“More is preferred to less“, that’s what my first Economics professor exclaimed. I wasn’t comfortable with this idea, and thirty years later, I’m still not, though I understand the context a little more now.
Last night I pulled a 2012 Bruno Giacosa Barbera d’Alba, a bottle I acquired in a great little shop inside San Gimignano last year. I let the bottle Audoze for about 90 minutes, then poured it into decanter to aerate as I finished the meal preparation. I was looking forward to tasting it.
A few things are very obvious with the wines of Bruno Giacosa – there’s a lot of focus, a lot of purity. These wines offer great structure, intensity; they’re almost too focused. I as much as I appreciate all of the aforementioned, I also value (and prefer) balance. Last night’s bottle had most, but not all, of these things. I walked away feeling, wondering, what the wine might have been like, had it been able to incorporate a factor of elegance the way it had in its intense focus.
Here’s my tasting note (a little less than half the bottle remains to be tasted tonight, I will update this post if it’s warranted):
6 March, 2017: 2012 Bruno Giacosa Barbera d’Alba – “Large-scaled, with good acidity and unique complexity, but ultimately just too much for mid-week fare. If you’ve never had a young Giacosa Barbera before, you really should fasten your seat belt first – this is not your father’s Barbera. Actually, it’s no one’s Barbera…except Giacosa’s. Medium ruby core; looks quite serious in the glass. Initial aromas are a mixture of gravel(s) – some hot, some cool – soil, multi-vitamin and some muted red/purple floral. The entry is huge, though in typical Giacosa style, it’s properly lifted; it’s never chewy, and it maintains this special balance of density and cut. In many ways it reminds me of some new world efforts that emphasize power, but in other ways, it uses its old world sensibilities to remain interesting – to a point. I say to a point, because this is a huge wine, and there’s not too many things one could pair ideally with this effort. To be sure, it should rest a little more in the cellar (though I’m not expecting any more complexity, just, perhaps, some more integration), and it could have used more air than I gave it (just 30 minutes in decanter; 60-90 minutes would have been better, I think), but ultimately, this doesn’t have the finesse I prefer in my wines these days – no lightness of touch. No lightness of anything with this one. By the second glass, more fruit has emerged on the nose, though the palate remains a bit too serious, built like a tank, if you will. There’s really nothing joyous about tanks. I will open the 2012 G. Conterno Barbera Cascina Francia tonight, it might be fun to check on it even if I know it’s way too soon. 14,5% abv. recommended to those that prefer power over elegance.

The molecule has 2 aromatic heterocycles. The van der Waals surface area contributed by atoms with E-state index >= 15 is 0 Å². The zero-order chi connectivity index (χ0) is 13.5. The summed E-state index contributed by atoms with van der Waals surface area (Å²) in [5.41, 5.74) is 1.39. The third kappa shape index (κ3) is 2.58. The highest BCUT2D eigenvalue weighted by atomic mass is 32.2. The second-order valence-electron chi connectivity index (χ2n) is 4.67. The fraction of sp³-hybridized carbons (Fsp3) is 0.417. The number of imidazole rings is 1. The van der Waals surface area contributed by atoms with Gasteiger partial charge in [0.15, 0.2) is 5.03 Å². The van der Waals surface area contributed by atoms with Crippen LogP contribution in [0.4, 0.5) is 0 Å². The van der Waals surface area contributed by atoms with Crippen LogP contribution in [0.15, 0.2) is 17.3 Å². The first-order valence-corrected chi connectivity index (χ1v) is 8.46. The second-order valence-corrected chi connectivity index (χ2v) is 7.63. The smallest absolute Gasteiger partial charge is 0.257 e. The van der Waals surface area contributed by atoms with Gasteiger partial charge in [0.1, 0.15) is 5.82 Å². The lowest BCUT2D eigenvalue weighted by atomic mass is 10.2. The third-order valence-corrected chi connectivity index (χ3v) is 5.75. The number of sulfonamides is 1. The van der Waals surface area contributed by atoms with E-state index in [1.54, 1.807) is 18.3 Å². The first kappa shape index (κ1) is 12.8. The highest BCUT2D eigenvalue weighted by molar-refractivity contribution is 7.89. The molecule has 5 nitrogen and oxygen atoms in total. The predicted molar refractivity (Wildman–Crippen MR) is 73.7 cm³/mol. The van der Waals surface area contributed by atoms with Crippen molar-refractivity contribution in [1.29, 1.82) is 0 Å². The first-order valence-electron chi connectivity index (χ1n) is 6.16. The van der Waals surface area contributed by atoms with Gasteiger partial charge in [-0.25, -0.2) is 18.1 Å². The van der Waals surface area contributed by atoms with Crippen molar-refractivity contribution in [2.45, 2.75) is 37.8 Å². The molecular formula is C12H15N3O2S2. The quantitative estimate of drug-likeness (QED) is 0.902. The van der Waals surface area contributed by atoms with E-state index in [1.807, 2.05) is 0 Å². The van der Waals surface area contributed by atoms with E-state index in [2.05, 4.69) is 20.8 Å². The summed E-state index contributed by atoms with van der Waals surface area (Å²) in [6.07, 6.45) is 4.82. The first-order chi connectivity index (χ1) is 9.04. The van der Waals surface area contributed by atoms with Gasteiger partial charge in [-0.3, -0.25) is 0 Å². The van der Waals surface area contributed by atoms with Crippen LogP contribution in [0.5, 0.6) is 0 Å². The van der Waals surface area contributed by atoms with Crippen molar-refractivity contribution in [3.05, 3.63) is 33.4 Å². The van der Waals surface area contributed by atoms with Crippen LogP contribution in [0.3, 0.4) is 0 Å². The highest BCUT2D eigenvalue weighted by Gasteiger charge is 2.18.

Even the purity seemed to get lost here, overwhelmed by the sheer power of it all; seemed a shame.
Served non-blind; seriously over-powered a hearty, (ground beef) meat red sauce with spaghetti.
** update day #2 ** half of the bottle, kept overnight inside the fridge, revealed a wine that offered oak first, and fruits a distant second. The relative strength of the acids/wood tannins on top of the prominent oak further occluded any sense of harmony or freshness **
(header photo: the first pour of the wine, its color)